Fast-forward to the present, and the fourth-generation Transalp – now labeled the XL750 – is a modern adventure bike. It inherits its 755cc parallel-Twin engine from the CB750 Hornet, a platform that regrettably remains exclusive to overseas markets. 

2024 Honda Transalp First Ride
The bike is powered by a 755cc parallel-Twin. Although it generates “just” 83 hp, it’s an optimal fit for this machine weighing in with a 459-lb curb weight.

Honda Transalp: Engine, Clutch, and Transmission 

Upon starting the Transalp’s 755cc Unicam parallel-Twin with 4 valves per cylinder, the 270-degree crank immediately makes its presence known. This short-stroke crank generates a pulsating effect that optimizes torque distribution across the rev range, making the engine particularly efficient in the mid- to upper range. 

Honda’s new Vortex Airflow Ducting induction system enhances this power range by accelerating the intake-charge airspeed between 3,000 and 8,000 rpm, thereby improving throttle response.  

Making a claimed 83 hp at 8,500 rpm, the engine offers a well-balanced power output suitable for both on-road and off-road riding, and it operates efficiently throughout the rev range. During our two-day test, I preferred keeping the revs high, switching between 3rd and 4th gears in faster BDR sections and dropping to 2nd gear for more technical challenges.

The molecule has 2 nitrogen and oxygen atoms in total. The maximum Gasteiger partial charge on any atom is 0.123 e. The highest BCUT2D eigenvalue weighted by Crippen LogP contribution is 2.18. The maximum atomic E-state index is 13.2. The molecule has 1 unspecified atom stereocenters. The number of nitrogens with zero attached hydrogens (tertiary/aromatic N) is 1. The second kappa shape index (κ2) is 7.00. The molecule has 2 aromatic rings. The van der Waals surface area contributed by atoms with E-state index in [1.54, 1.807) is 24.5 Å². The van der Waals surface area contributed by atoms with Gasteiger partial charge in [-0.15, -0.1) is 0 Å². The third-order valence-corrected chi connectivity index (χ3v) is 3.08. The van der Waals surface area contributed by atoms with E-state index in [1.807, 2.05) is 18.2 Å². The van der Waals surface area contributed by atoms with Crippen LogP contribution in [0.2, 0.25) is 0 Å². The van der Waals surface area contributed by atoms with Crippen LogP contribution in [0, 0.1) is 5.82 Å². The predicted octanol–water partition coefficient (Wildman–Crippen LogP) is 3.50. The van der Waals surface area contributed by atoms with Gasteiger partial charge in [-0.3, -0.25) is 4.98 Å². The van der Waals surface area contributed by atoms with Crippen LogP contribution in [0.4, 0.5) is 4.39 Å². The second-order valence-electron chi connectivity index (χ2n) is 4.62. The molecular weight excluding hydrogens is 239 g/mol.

On Pine Flat Road, an optional rocky and muddy trail, I kept the bike in 2nd gear throughout. During slower sections, I manipulated the clutch for better traction before revving the engine up to 8,000 rpm to accelerate. The bike wheelied best in 2nd gear, either when navigating large obstacles or simply splashing through puddles. 

2024 Honda Transalp First Ride
The 21/18-inch front/rear wheel configuration equips the bike to tackle challenging adventures, from deep mud to rocky single-track trails.

Honda’s slip/assist clutch, featuring F.C.C. Leaning Segment discs, reduces clutch drag torque by 30%. The system is especially noticeable in technical terrain, requiring only one finger to operate the clutch. Equally impressive is the quickshifter for clutchless up and downshifts. It operates smoothly, even between 1st and 2nd gears.